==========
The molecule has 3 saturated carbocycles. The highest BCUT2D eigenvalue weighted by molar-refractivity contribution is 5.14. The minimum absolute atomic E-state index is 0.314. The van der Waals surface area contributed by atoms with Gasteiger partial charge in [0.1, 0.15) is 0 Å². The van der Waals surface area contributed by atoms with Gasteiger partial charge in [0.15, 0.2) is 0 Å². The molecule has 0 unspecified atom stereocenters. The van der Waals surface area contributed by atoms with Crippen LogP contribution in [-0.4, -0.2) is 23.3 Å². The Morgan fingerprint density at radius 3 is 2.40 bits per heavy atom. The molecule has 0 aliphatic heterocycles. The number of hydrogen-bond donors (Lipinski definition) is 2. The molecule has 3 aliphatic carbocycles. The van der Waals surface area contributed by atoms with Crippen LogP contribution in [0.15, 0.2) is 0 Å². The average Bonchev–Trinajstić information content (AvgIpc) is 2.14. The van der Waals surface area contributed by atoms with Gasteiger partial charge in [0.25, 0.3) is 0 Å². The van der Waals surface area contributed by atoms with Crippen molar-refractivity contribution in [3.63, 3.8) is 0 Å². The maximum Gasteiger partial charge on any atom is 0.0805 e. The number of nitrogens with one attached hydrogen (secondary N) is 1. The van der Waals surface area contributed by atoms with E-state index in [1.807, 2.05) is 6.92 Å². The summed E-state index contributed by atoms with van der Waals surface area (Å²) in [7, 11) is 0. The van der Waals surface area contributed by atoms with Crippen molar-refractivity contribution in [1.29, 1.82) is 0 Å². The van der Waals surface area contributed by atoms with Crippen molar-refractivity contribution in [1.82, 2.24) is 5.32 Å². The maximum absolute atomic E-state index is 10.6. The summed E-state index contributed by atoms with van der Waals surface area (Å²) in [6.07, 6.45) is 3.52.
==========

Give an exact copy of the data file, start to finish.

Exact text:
The molecule has 3 saturated carbocycles. The highest BCUT2D eigenvalue weighted by molar-refractivity contribution is 5.14. The minimum absolute atomic E-state index is 0.314. The van der Waals surface area contributed by atoms with Gasteiger partial charge in [0.1, 0.15) is 0 Å². The van der Waals surface area contributed by atoms with Gasteiger partial charge in [0.15, 0.2) is 0 Å². The molecule has 0 unspecified atom stereocenters. The van der Waals surface area contributed by atoms with Crippen LogP contribution in [-0.4, -0.2) is 23.3 Å². The Morgan fingerprint density at radius 3 is 2.40 bits per heavy atom. The molecule has 0 aliphatic heterocycles. The number of hydrogen-bond donors (Lipinski definition) is 2. The molecule has 3 aliphatic carbocycles. The van der Waals surface area contributed by atoms with Crippen LogP contribution in [0.15, 0.2) is 0 Å². The average Bonchev–Trinajstić information content (AvgIpc) is 2.14. The van der Waals surface area contributed by atoms with Gasteiger partial charge in [0.25, 0.3) is 0 Å². The van der Waals surface area contributed by atoms with Crippen molar-refractivity contribution in [3.63, 3.8) is 0 Å². The maximum Gasteiger partial charge on any atom is 0.0805 e. The number of nitrogens with one attached hydrogen (secondary N) is 1. The van der Waals surface area contributed by atoms with E-state index in [1.807, 2.05) is 6.92 Å². The summed E-state index contributed by atoms with van der Waals surface area (Å²) in [7, 11) is 0. The van der Waals surface area contributed by atoms with Crippen molar-refractivity contribution in [1.29, 1.82) is 0 Å². The van der Waals surface area contributed by atoms with Crippen molar-refractivity contribution in [1.82, 2.24) is 5.32 Å². The maximum absolute atomic E-state index is 10.6. The summed E-state index contributed by atoms with van der Waals surface area (Å²) in [6.07, 6.45) is 3.52.